Wondering if there’s anything else here before I head back to the station, I head back outside, make a left turn and wander down the side street that the Nismo building borders. This is where things get interesting. The industrial unit stretches backwards, the full-length glass windows on the ground floor blocked by tool chests, stacks of tyres and exhaust pipes. Behind is a semi-covered car park, empty save for a few performance Nissans – a stunning white R32 GT-R, a fierce Stagea estate and a tuned-to-the-hilt Micra. There’s another, bigger garage behind the front building, some other garages that look like they might belong to someone else on the right, and, just in front of a gate at the end of the road, a red-and-black Nismo Performance Racing team truck. Interesting. Very interesting. It’s clearly a place of some activity, but there’s none of the showboating or fanfare one might find at Maranello.
Through the exhaust pipes to my left, I can see a small illuminated shop. There appear to be a few magazine racks and a couple of cases containing parts and equipment. And at the end of the room, a man is sitting operating a computer. It has to be worth a shot.
I don’t want to seem like some kind of crazy foreigner who’s jumped on the train and come to an uninspiring part of town just to snoop at some pimped Japanese cars – even though that’s exactly what I am – so I take a minute to think through a few questions to ask first, all of which are to a lesser or greater extent actually genuine. Would like to buy an old Skyline but they’re very rare in the UK, what’s the parts situation like in Japan? Started a new job and wanting a performance Nissan, what would you recommend in terms of running costs? Interested in a Fairlady, but not sure if my wife’s feet will reach the pedals.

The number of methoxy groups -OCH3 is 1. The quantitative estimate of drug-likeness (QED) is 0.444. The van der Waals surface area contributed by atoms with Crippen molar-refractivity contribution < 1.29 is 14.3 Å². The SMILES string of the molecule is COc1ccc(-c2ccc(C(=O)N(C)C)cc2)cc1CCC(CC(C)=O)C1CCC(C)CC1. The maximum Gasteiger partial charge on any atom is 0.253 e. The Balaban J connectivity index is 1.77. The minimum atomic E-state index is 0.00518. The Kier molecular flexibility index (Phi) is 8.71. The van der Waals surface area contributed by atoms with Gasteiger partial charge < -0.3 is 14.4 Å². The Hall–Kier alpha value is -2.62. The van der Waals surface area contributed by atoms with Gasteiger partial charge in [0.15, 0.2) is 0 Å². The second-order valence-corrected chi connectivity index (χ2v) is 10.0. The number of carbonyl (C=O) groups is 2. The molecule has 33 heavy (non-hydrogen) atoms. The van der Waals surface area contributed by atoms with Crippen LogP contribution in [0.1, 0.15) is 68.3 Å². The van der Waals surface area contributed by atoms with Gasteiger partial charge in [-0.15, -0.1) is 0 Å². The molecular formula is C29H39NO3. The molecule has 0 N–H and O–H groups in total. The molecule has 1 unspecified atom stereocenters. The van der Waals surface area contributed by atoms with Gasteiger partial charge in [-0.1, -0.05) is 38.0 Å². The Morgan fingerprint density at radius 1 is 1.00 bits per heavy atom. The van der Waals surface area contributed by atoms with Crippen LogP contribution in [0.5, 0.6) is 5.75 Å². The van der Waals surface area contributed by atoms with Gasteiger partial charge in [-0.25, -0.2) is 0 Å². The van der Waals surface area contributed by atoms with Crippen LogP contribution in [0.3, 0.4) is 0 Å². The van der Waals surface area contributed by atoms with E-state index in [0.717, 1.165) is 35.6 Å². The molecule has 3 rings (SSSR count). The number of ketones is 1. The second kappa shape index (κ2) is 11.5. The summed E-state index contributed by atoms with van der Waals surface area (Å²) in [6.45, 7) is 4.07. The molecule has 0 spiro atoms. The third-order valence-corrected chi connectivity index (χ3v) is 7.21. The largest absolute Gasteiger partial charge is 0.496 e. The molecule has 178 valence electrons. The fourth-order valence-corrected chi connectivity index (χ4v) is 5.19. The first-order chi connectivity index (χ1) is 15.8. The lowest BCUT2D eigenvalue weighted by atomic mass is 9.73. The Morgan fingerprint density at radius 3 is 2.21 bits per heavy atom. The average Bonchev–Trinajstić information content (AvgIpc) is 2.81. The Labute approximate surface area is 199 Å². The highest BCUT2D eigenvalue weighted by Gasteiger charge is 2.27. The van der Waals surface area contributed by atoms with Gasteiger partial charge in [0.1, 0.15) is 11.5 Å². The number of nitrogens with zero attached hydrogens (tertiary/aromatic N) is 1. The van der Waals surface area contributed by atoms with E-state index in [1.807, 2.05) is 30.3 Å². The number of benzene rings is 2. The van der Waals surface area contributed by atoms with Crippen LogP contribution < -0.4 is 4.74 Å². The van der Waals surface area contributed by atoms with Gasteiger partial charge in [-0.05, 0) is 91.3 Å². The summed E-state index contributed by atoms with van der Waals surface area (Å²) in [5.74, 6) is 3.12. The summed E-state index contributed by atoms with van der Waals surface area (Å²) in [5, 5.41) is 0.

I head back round the front and walk into the shop/office. The guy at glances up from his computer, welcomes me with the bog-standard ‘irrashaimasse-e’, then looks straight back down at his computer. The front office, if it can be called that, consists of a wall of parts, a couple of magazine racks, a small display of merchandise and a television showing Nissans being driven quickly from a variety of angles. Crucially, however, one wall has a large window cut into it, through which the garage floor can be viewed. This is essentially like the room at Kwik-Fit that you can sit in and watch while the mechanics set about your car.
Not even South Kensington Kwik-Fit would have cars like this in it, though. There’s an R34 Skyline GT-R closest to me having the brakes done, a 370Z behind it with a laptop plugged into it, a 300ZX cabriolet with a tarpaulin stretched out across the front, and an R34 Z-Tune up on the ramps. Oh, and there’s also a brand-new caged track GT-R being tended to in the background. If I wake up tomorrow and find every other person on the planet has disappeared, I’m coming straight here.